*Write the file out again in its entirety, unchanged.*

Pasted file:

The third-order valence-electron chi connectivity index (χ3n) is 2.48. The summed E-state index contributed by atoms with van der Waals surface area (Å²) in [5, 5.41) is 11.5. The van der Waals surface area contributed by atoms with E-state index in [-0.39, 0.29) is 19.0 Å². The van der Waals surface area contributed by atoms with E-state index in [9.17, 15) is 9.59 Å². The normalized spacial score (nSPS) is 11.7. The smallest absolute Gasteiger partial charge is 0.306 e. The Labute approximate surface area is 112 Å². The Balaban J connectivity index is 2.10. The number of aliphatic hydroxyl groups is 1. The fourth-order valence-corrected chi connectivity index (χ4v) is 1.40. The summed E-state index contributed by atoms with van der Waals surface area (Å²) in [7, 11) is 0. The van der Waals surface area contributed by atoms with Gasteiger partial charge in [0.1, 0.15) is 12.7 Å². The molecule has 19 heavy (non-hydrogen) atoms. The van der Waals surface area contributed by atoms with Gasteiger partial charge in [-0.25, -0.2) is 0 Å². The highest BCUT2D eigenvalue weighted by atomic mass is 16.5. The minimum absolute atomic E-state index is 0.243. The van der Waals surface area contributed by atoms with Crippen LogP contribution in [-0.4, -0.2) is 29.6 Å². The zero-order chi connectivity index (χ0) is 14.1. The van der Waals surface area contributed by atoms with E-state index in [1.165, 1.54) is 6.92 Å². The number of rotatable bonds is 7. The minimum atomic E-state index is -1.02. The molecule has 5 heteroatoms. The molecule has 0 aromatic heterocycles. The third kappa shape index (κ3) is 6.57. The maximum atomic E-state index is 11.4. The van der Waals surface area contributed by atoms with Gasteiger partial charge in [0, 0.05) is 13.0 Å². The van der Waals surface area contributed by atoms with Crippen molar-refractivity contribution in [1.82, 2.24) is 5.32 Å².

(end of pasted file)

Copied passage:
The third-order valence-electron chi connectivity index (χ3n) is 2.48. The summed E-state index contributed by atoms with van der Waals surface area (Å²) in [5, 5.41) is 11.5. The van der Waals surface area contributed by atoms with E-state index in [-0.39, 0.29) is 19.0 Å². The van der Waals surface area contributed by atoms with E-state index in [9.17, 15) is 9.59 Å². The normalized spacial score (nSPS) is 11.7. The smallest absolute Gasteiger partial charge is 0.306 e. The Labute approximate surface area is 112 Å². The Balaban J connectivity index is 2.10. The number of aliphatic hydroxyl groups is 1. The fourth-order valence-corrected chi connectivity index (χ4v) is 1.40. The summed E-state index contributed by atoms with van der Waals surface area (Å²) in [7, 11) is 0. The van der Waals surface area contributed by atoms with Gasteiger partial charge in [0.1, 0.15) is 12.7 Å². The molecule has 19 heavy (non-hydrogen) atoms. The van der Waals surface area contributed by atoms with Gasteiger partial charge in [-0.25, -0.2) is 0 Å². The highest BCUT2D eigenvalue weighted by atomic mass is 16.5. The minimum absolute atomic E-state index is 0.243. The van der Waals surface area contributed by atoms with Crippen LogP contribution in [-0.4, -0.2) is 29.6 Å². The zero-order chi connectivity index (χ0) is 14.1. The van der Waals surface area contributed by atoms with E-state index in [1.165, 1.54) is 6.92 Å². The number of rotatable bonds is 7. The minimum atomic E-state index is -1.02. The molecule has 5 heteroatoms. The molecule has 0 aromatic heterocycles. The third kappa shape index (κ3) is 6.57. The maximum atomic E-state index is 11.4. The van der Waals surface area contributed by atoms with Gasteiger partial charge in [0, 0.05) is 13.0 Å². The van der Waals surface area contributed by atoms with Crippen molar-refractivity contribution in [1.82, 2.24) is 5.32 Å².